Actually the Misfit is off if he thinks just that was proof. Some of the prophets also raised the dead, and later it is thought that Paul did the same, and Peter did it too.

And I’ve heard stories of it even in our modern time. Though it’s surprising how many people would be skeptical just because of that, who wouldn’t be of the Bible stories. We think that because it’s written down it’s far away, and somehow less spectacular.

Jesus raising the dead can be a weird story anyway, he did it no less than three times at least. Not counting after the crucifixion. One time, most famously, it was Lazarus; another time it was a man  Jairus’es daughter, and the third time it was the son of a widow. The last two times it was pretty straightforward but the Lazarus story is bizarre. Jesus purposely delays going to see him so that he cab perform the miracle to show his disciples that death has no power over Him. Yet with Jairus’es daughter he purposely makes sure not that many people are there to see.

Jesus mourns for Lazarus and his sisters’ grief even though he knows what is coming. Showing he does not minimize our pain, and that’s important, since we all know more people die than come back from the dead.

I think people are chary of this notion also because the culture has made an occult and zombie driven ritual of raising the dead. It’s easy to forget that those things are cheap imitations. I look at any power trick evil has as simply imitating something good.

This doesn’t answer he question of whether he did it or not. And to answer that,  and the corresponding criticism that religious people will believe anything, I would simply say that skeptics will believe anything in order to doubt.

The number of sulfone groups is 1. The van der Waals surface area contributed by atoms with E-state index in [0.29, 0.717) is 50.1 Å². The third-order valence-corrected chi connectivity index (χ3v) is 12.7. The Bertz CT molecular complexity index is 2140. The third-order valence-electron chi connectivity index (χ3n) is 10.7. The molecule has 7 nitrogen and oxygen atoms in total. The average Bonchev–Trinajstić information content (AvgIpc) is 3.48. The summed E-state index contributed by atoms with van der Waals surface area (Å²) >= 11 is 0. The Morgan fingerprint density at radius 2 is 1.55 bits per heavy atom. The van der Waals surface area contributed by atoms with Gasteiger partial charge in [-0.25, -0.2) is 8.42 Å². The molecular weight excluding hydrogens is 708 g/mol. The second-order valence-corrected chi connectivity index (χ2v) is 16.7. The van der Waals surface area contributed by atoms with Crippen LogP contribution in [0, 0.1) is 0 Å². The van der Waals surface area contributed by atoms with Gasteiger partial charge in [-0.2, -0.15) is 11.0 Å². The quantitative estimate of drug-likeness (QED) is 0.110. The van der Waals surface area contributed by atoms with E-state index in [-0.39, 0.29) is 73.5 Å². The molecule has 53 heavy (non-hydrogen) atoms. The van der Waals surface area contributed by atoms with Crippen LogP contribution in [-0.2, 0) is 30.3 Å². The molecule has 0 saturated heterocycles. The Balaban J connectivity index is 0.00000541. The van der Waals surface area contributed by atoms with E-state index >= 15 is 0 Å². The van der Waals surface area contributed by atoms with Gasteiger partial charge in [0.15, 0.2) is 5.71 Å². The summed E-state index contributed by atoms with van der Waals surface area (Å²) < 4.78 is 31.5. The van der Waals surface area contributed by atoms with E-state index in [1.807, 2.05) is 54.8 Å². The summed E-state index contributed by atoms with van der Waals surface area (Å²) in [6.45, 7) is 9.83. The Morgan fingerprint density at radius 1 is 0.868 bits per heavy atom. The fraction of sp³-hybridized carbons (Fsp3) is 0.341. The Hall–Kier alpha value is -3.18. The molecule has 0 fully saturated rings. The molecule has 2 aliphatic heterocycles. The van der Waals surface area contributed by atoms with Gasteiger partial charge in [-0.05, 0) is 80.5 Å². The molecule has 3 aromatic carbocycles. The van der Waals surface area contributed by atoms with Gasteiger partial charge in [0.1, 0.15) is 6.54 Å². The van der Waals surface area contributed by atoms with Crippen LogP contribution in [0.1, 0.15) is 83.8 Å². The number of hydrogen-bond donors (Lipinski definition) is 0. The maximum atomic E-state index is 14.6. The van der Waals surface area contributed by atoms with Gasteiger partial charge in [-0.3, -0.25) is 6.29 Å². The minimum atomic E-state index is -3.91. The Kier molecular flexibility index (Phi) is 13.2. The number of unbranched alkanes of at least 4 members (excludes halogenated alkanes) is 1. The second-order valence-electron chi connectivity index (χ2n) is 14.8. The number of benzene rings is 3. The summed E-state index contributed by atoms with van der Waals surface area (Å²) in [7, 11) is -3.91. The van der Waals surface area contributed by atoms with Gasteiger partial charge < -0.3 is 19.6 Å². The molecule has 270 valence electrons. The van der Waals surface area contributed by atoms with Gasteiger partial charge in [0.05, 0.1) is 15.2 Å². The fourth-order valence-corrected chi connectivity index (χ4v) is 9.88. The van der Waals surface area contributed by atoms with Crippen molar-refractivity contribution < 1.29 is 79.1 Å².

If on can accept the other miracles Jesus did, then one has to accept that he raised the dead. It’s as simple as that. It’s all or none with God,, no half baked faith.

It’s funny that the Misfit imagines he’d want to believe any more if he’d been there, to those who have an open heart, all miracles are wonders, and to those who don’t every miracle is but a terror. We’ve probably all felt that panic at something totally unknown and strange to us, usually it lasts only a few moments till we get a reasonable explanation worked out, but a miracle is hard to dot hat with.

God’s miracles are things you have to get used to, but you can, most people don’t know that it’s possible.

Why though, is the Resurrection of the Dead so important to us, and to Christ, enough to make a statement of it?

There’s an idea that’s been going around for a long time that we should accept death as  a part of life. The phrase is kind of a self aware oxymoron. But it’s a part of several religions, and people can find it comforting to look at death as normal. We hate to feel like we’re particularly unlucky in experiencing loss.

But, The Bible would actually encourage people not to accept death, if it were taken at it’s word.

not only does it not ever tell us to just accept it and move on, but it deliberately makes a point of saying God is Lord even over death, and that he will overthrow it. Even the psalms are full of references to resurrection. We are told that event hose who die fro God are merely “sleeping” (which by the way, is I believe where the habit of calling it “at rest” came from.) In fact Jesus calls death sleep in at least two f the cases where he raises the dead, Lazarus and the girl.

This seems like denial…until they start to rise, and the Bible never gives us any indication that they were anything but normal. Jesus himself acts the same after he is raised from the dead…only cheerier perhaps now that the ordeal is over. We know that they ate. What we don’t know is how they felt about it.